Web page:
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Richard Thomas, columnist for Solicitor’s Journal and Senior Partner at DTM, considers the rationale of the government in respect of access to justice for SMEs.

 

In a recent article I highlighted how the recent massive increases to court fees would negatively impact on SMEs and their access to justice in an arbitrary and completely inequitable way. Rather than step back and take some time to consider the consequences of its actions the Government has now declared an intention to increase the fees further. The further increases will be at least double some of the new fees!

In addition to the barrier to justice imposed by exorbitant and misconceived fees, SMEs also face the problem that the whole civil justice system has become geared to prevent them having their day in court. It is obviously widely accepted that a civil justice system is a cornerstone of a civilised society but it also has to be an accessible and equitable system.

Over recent years changes to the Civil Procedure Rules (“CPR”) have seen a determined
attempt to limit the number of cases that actually reach a courtroom. This is against a starting position that historically the majority of disputes don’t reach formal litigation and the majority of those that do don’t see the inside of a courtroom.

However, various Governments have pushed the agenda for limiting the ability of businesses to seek full redress for civil wrongs. The increase to the financial threshold for Small Claims Tack matters being one example. Claimants with a claim with a monetary value up to £10,000.00 are unable to recover legal costs even though their claim is successful.

For many SMEs £10,000.00 is a significant sum of money. Also, the sum of money Ministry_of_Justice_-_GOV_UKinvolved in a dispute is not related to the complexity of the law involved and claims for £10,000.00 can involve extremely complex technical points of law necessitating the involvement of lawyers. Any street-wise Defendant will know that they only have to hold their ground and perhaps throw a few spurious issues into the mix to make it commercially nonsensical for a Claimant to pursue the matter through the courts.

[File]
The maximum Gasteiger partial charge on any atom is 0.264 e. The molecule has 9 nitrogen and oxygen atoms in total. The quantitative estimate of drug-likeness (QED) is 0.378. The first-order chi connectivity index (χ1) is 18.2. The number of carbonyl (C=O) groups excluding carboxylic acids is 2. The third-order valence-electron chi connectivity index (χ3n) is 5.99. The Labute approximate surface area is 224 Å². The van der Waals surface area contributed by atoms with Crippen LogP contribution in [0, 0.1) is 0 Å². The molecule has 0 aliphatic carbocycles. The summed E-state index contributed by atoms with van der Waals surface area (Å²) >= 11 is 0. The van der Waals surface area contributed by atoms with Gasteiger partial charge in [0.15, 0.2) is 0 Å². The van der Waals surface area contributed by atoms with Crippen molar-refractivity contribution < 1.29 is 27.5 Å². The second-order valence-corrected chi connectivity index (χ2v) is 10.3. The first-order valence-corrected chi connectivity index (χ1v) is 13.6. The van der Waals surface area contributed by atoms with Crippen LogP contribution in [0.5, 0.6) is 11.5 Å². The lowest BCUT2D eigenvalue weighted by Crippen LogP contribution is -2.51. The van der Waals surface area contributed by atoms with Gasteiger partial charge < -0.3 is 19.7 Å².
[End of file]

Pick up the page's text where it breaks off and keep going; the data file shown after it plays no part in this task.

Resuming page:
Why should a legitimate claim be stifled to the detriment of the victim in this way? Costs issues between the parties have no impact on the Government’s aim to cut public spending. If a commercial entity wants to spend money protecting itself from wrongdoing by another party then should Government interfere in that process and prevent the successful party recovering their reasonable legal costs?

 

A further example is the pressure imposed on litigants to pursue alternative dispute resolution (“ADR”). The whole underpinning of this principle is that, as a genuine Claimant, you should accept something less than you are entitled to and, as an innocent Defendant, you should concede something that you are not liable for.

ADR has its place and has its successes and in the right case it is the best approach but it should be the choice of the parties without artificial pressure through adverse costs orders. The point has been reached where the parties, like a recalcitrant child, have to explain themselves to the court in a statement if they choose not to engage in some form of ADR. Good solicitors are perfectly capable of advising their clients about the pros and cons of ADR in their particular circumstances in order to enable their client to make a sensible and proportionate decision.

 

In addition the Part 36 Offer regime under the CPR now has a ridiculous “Brucie Bonus” for Claimants who make an offer to settle that is not accepted and which is then exceeded at trial. In such a case a Defendant will have to pay an additional 10% of the amount awarded (up to a maximum of £75,000.00). This is in addition to additional punitive interest on the amount awarded and enhanced costs recovery that the Claimant would also be entitled to.

A Defendant who genuinely has a good prospect of defending the claim against them cannot possibly commercially justify proceeding to a final trial where a Part 36 Offer has been made that is borderline, and will have to concede the claim. This would not be because of the merits of their Defence but due to an artificially imposed sanction that has no relation to the rights and wrongs of the case.

public spendingAs a solicitor acting for Claimants this is a fabulous idea, provided you make a Part 36 Offer of no more than 10% less than your claim you cannot possibly lose. Trying to be objective though it is an embarrassing interference with the operation of civil justice.

The ability of all parties, but particularly SMEs, to seek civil redress or to defend themselves is becoming more and more restricted. Why should a Claimant accept less than they are entitled to, why should a Defendant who is liable to another party get away with something less than that liability?

If the reason is cutting public spending then the mechanisms enacted to date do not achieve that aim and certainly not in an equitable manner.

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